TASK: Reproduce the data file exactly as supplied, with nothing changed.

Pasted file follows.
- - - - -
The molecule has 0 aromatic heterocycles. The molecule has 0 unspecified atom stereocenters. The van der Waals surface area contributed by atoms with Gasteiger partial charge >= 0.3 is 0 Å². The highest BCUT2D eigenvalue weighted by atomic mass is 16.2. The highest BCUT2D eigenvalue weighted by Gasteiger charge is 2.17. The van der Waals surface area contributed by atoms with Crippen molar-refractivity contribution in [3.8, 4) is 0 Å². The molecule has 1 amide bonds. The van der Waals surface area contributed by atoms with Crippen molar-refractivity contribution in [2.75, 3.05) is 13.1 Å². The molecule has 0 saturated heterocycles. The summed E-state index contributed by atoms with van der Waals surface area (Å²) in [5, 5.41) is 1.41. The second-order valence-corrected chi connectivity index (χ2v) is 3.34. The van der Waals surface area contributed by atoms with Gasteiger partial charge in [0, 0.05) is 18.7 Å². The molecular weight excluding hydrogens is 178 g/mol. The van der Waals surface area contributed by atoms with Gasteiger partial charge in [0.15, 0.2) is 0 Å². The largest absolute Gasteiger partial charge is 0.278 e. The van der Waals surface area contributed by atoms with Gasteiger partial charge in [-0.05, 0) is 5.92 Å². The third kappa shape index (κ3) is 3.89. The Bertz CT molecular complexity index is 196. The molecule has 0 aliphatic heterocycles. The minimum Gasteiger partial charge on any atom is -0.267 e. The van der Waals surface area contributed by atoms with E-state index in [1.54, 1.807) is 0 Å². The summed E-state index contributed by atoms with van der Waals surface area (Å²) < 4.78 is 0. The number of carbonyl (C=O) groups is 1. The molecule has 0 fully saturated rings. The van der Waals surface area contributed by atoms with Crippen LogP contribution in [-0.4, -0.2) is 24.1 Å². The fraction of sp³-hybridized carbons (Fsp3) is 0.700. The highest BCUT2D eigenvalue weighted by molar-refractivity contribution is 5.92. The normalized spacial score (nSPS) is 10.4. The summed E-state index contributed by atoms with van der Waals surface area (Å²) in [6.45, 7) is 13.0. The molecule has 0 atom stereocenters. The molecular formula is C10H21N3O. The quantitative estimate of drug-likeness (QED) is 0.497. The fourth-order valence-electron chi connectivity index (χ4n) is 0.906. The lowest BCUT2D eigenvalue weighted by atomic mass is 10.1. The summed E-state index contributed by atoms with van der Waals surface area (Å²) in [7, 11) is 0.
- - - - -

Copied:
The molecule has 0 aromatic heterocycles. The molecule has 0 unspecified atom stereocenters. The van der Waals surface area contributed by atoms with Gasteiger partial charge >= 0.3 is 0 Å². The highest BCUT2D eigenvalue weighted by atomic mass is 16.2. The highest BCUT2D eigenvalue weighted by Gasteiger charge is 2.17. The van der Waals surface area contributed by atoms with Crippen molar-refractivity contribution in [3.8, 4) is 0 Å². The molecule has 1 amide bonds. The van der Waals surface area contributed by atoms with Crippen molar-refractivity contribution in [2.75, 3.05) is 13.1 Å². The molecule has 0 saturated heterocycles. The summed E-state index contributed by atoms with van der Waals surface area (Å²) in [5, 5.41) is 1.41. The second-order valence-corrected chi connectivity index (χ2v) is 3.34. The van der Waals surface area contributed by atoms with Gasteiger partial charge in [0, 0.05) is 18.7 Å². The molecular weight excluding hydrogens is 178 g/mol. The van der Waals surface area contributed by atoms with Gasteiger partial charge in [0.15, 0.2) is 0 Å². The largest absolute Gasteiger partial charge is 0.278 e. The van der Waals surface area contributed by atoms with Gasteiger partial charge in [-0.05, 0) is 5.92 Å². The third kappa shape index (κ3) is 3.89. The Bertz CT molecular complexity index is 196. The molecule has 0 aliphatic heterocycles. The minimum Gasteiger partial charge on any atom is -0.267 e. The van der Waals surface area contributed by atoms with E-state index in [1.54, 1.807) is 0 Å². The summed E-state index contributed by atoms with van der Waals surface area (Å²) < 4.78 is 0. The number of carbonyl (C=O) groups is 1. The molecule has 0 fully saturated rings. The van der Waals surface area contributed by atoms with Crippen LogP contribution in [-0.4, -0.2) is 24.1 Å². The fraction of sp³-hybridized carbons (Fsp3) is 0.700. The highest BCUT2D eigenvalue weighted by molar-refractivity contribution is 5.92. The normalized spacial score (nSPS) is 10.4. The summed E-state index contributed by atoms with van der Waals surface area (Å²) in [6.45, 7) is 13.0. The molecule has 0 atom stereocenters. The molecular formula is C10H21N3O. The quantitative estimate of drug-likeness (QED) is 0.497. The fourth-order valence-electron chi connectivity index (χ4n) is 0.906. The lowest BCUT2D eigenvalue weighted by atomic mass is 10.1. The summed E-state index contributed by atoms with van der Waals surface area (Å²) in [7, 11) is 0.